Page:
Australia setting a bad example

IUCN’s mission is hindered by recalcitrant governments.

Australia, as host of the World Parks Congress, will show off its conservation wares. The display window is less impressive than when Australia genuinely led global conservation thinking from the 1970s to 1990s.

Our protected areas on land, such as those in the host state, are strongly residual (claims of an improving trend are based on inadequate data).

Australia’s marine parks, which are directed more at satisfying total protected area than protecting threatened marine biodiversity, show other countries how not to protect the sea.

And the only quantitative targets in Australia’s Strategy for the National Reserve System — for protected extent and coverage of regional ecosystems — leave plenty of scope for more parks that make little or no difference.

Not content with marginalising protection, Australian governments are weakening what’s there. Parks on land are being opened up for livestock grazing, industrial logging, mining, “conservation hunting”, and commercial development.

No-take zones in marine parks are being opened up for fishing. The Great Barrier Reef Marine Park is in jeopardy and the plan to fix it is destined to fail.

Four steps to make parks work

Here are four ways for IUCN to lead the way to parks that make a bigger difference:

  1. Stop using targets that give the illusion of conservation progress. These include the number and extent of protected areas and percentages of countries, states, or regions covered. At best they will inadvertently obscure the real signal. At worst they will be used perversely to dress up residual protection.
  2. Measure success as the difference protected areas make relative to no protection. This is “impact evaluation” in fields such as medicine, education, and development aid, where difference means saving and improving human lives. If saving species is also important, evaluating the impact of protected areas is essential.
  3. Establish an IUCN Task Force to develop ways for evaluating the impact of protected areas, considering both biodiversity and human livelihoods. Assess the impact of current protected areas to provide lessons for management and future planning. And test approaches to setting priorities as the predictions they are.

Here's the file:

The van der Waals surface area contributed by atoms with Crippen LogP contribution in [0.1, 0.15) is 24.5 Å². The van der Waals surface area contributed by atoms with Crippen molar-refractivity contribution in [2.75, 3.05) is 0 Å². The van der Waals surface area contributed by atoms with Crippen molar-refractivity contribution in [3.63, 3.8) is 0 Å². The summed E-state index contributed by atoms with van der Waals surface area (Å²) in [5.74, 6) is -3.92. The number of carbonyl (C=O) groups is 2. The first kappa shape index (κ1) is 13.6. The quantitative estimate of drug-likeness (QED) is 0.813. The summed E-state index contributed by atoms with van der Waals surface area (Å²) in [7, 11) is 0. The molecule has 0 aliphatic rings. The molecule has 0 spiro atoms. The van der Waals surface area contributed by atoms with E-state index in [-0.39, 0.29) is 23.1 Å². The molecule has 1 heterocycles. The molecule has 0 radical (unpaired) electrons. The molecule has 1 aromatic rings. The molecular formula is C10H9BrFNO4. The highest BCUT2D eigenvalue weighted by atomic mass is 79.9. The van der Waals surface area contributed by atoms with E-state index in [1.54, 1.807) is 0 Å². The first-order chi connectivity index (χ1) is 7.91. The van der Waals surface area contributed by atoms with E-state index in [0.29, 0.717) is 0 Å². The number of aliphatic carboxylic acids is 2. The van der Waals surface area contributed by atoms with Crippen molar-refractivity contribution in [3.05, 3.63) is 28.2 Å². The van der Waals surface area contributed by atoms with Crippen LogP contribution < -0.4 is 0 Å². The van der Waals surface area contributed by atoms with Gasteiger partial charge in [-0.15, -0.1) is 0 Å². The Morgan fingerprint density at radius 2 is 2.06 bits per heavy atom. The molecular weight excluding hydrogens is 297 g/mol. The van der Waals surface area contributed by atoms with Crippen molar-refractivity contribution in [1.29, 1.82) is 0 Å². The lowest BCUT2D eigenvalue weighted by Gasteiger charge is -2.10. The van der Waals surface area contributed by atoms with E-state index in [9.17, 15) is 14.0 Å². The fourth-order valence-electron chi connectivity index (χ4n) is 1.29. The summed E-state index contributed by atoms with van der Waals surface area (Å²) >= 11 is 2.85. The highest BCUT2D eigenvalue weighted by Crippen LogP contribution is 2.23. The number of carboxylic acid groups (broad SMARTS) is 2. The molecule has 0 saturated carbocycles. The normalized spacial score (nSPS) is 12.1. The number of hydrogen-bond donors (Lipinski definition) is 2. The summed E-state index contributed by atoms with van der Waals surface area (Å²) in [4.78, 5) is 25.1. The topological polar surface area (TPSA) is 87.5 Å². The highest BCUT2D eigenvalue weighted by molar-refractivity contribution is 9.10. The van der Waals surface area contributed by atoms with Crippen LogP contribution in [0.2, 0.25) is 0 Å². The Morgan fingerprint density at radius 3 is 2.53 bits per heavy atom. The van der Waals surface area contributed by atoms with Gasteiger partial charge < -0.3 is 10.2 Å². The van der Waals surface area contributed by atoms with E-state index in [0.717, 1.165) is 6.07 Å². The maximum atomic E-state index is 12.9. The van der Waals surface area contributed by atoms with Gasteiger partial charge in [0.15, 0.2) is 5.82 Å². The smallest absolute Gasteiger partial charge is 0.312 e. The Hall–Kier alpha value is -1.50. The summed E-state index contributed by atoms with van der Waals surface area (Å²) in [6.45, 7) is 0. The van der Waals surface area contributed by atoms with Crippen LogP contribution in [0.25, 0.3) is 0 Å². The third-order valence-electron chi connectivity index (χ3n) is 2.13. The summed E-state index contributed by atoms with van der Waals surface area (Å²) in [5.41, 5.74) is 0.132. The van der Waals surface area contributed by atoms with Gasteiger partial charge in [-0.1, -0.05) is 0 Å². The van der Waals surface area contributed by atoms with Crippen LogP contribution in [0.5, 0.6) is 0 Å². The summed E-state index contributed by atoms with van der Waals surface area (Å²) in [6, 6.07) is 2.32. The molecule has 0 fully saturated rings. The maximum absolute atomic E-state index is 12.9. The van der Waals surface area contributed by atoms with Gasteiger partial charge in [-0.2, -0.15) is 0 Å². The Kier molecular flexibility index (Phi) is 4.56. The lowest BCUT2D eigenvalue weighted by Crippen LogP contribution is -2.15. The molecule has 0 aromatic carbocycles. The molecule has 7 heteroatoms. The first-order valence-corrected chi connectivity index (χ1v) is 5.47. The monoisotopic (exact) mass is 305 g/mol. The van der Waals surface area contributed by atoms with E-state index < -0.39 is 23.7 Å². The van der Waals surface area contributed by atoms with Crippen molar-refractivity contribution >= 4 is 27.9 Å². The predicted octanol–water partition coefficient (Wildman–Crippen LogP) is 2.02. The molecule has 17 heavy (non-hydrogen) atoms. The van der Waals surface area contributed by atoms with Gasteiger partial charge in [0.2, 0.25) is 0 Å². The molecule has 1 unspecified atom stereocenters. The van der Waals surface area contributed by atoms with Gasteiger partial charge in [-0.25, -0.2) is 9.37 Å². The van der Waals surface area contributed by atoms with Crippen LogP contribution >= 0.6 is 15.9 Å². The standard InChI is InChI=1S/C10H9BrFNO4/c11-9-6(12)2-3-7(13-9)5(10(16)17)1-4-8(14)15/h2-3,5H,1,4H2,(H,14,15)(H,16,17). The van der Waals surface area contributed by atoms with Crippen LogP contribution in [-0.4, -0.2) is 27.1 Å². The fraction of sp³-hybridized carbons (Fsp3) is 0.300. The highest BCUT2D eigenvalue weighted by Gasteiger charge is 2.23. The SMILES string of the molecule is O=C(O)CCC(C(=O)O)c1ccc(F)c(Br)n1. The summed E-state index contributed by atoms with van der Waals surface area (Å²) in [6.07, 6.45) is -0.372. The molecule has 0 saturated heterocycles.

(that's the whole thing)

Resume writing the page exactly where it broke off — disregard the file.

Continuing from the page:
4. Develop targets for the impact of protected areas: how much threat should be averted and how much loss should be avoided?

Ultimately, the success of conservation depends on what natural resources are left unexploited by humans so that other species can survive.

Protection that does not avoid the loss of species and ecosystems merely gives the appearance of conservation progress under exploitative business-as-usual.

Real conservation – the kind that makes a difference – depends on IUCN’s leadership. Every year of delay means irreversible, avoidable loss of biodiversity.

This article was co-authored by Dr Piero Visconti, Board Member of the European Section of the Society for Conservation Biology in Washington, D.C.

This article was originally published on The Conversation. Read the original article online, including reader comments.

The Conversation

Herald Sun: Predators such as sharks essential for world’s health

Sharks are critical to keeping environments in balance. Image credit: Terry Goss [CC-BY-SA-3.0] via Wikimedia Commons

Sharks are critical to keeping environments in balance. Image credit: Terry Goss [CC-BY-SA-3.0] via Wikimedia Commons

We have good reason to fear sharks and lions.

None of us wants to be an animal’s next meal.

And a number of recent fatal shark attacks in Western Australia have intensified the issue of human-predator conflict.

In response, the WA Government has introduced a shark cull to create “safe zones” for beachgoers – with the first killing on the weekend.

Thousands of people, including surfers, have since rallied against the move.

So what are the broader consequences of losing sharks and other large predators?

Landmark research in the international journal Science this month reviewed the conservation status and ecological roles of the world’s 31 largest carnivores.